In my darkest times, I have turned to music. The obsession started early, and I was only 14 or 15 before I was regularly attending concerts with my now lifelong best friend. We were skateboarders at a time when skateboarding was not cool or popular, and we generally just did not find much acceptance within our very conservative hometown. We started making a habit of escaping into the Manhattan for a Saturday matinee at ABC No Rio or CBGB, or convincing one of our unwilling parents to drive us to some obscure punk show 40 miles away. Our parents couldn’t stand their kids dressing like punks and attending what they believed to be very dangerous concerts, which made it all the more vital for us. We’ve shared this connection since, visiting one another in different states to see our favorite bands play. Whenever I felt homesick or down, this music pulled me right out of it. There’s a feeling that comes from screaming and thrashing about with both friends and strangers that is impossible to replicate. It is at once cathartic and connecting. That visceral connection, I think, is the most important part. It gives the outside a place to feel like an insider.
That’s why I fell in love with punk and hardcore music.
For a long time, I felt like that experience would be difficult to replicate with any other type of music. I loved that punk and hardcore more music was dirty, fast, gritty and to the point. You didn’t have to guess at what people were feeling. Everyone was in it together. If someone fell, 10 hands reached out to pick them up. The singer of the headlining act might pass you the mic to sing for a longer than appropriate portion of the song, or see that you got hurt in the pit and come ask how you’re doing after the show. We met strange people who lived lives we understood nothing about. We leaned against the walls of dirty clubs smoking cigarettes and had our eyes opened to a world of people who lived however they wanted to.
Most importantly, we were experiencing this unknown, surreal world together.
Early this year, I was on the receiving end of a traumatic event at a hardcore show in Denver. I was injured, though not severely, but the entire incident unfolded unlike anything I had experienced at similar shows for the previous 20 years of my life. My sanctuary was no longer a place of comfort for me. After I got over my initial disillusionment, I realized that I was already finding experiences here that were fulfilling me elsewhere, and that, perhaps it was the experience of connection that was most important part. Sharing one’s catharsis with other people, makes it that much more powerful. I liken this to the same way one might experience meditating alone versus meditating among a group of people with a singular intention. I came to realize that the scene that I grew up with was not the one I was experiencing in Denver. I couldn’t come to a new city and expect the same beliefs and values to be present. This was difficult for me.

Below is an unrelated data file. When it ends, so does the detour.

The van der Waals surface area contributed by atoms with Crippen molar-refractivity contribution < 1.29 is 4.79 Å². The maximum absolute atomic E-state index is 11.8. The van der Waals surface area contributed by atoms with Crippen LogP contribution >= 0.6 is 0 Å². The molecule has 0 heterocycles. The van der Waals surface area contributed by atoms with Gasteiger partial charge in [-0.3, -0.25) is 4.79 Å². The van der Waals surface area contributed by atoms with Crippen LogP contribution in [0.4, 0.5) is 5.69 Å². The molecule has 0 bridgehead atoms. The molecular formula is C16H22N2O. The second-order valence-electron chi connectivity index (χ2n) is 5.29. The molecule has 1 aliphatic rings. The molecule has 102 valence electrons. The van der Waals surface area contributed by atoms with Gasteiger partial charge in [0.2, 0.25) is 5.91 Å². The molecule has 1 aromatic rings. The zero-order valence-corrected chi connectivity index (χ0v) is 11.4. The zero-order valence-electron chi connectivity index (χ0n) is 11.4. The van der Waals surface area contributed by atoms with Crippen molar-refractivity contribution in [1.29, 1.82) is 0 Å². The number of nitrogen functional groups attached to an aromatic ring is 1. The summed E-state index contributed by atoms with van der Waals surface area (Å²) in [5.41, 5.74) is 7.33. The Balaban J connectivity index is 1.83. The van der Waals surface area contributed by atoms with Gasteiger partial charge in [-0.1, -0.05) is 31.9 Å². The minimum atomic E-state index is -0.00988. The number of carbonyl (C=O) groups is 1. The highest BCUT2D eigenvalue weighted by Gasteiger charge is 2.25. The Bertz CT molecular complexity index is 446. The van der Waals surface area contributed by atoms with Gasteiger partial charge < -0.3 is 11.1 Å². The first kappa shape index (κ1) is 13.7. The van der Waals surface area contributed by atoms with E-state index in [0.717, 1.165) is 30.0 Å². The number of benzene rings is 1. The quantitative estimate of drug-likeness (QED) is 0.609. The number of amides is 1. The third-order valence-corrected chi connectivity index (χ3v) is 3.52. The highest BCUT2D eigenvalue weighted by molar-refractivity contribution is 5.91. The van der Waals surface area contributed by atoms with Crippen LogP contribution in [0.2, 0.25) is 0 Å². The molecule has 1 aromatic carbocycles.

I was attached to the scene I grew up with, and with the feeling that it provided me when I was a struggling teenager. My attachment made it difficult for me to see opportunities for new experiences. Eventually, it was cemented for me that my identity did not need to be tied to a specific type of music. I needed, instead, to be open to the new experiences, while understanding that any expectations I placed on these new experiences were probably unreasonable. I needed to let go of the idea that my past experiences with music were somehow better or more unique than what other people were getting from the music that moved them.
I found myself embracing a much more diverse group of musicians and musical genres. I allowed myself to be open to what the new people in my life were interested in listening to. In turn, they opened themselves to the music that was important to me. I’ve now been to countless hip-hop, rock, industrial and even electronic shows, and I’ve found that each is unique in what is offers. Each is valuable, and cathartic in its own right. Each was shared with me by someone who is deeply moved by that type of music, which has enriched my experiences greatly.
Music has always been an outlet for those who struggle.
I believe we connect to the darkness, pain, joy and love that music is capable of creating. Perhaps it is a way for one person to briefly connect with another as they pass in the dark, and these connections are moments of light.. These are the moments when, despite feeling separate or different from society as a whole, we can be a part of something bigger, deeper and more powerful. It’s where we find our people – the ones who give us hope through our hardest times, the ones who let us know that we belong to something bigger.
Richard Brodt is a former intern at People House with the Affordable Counseling Program, and is currently a co-owner and private practitioner at Elevated Counseling, PLLC in the Highlands area of Denver. Prior to training to become a therapist, Rich practiced as a mental health litigation attorney in New York City, where he first became passionate about the field. Rich draws on knowledge of law, philosophy and poetry, bringing a unique perspective to his sessions.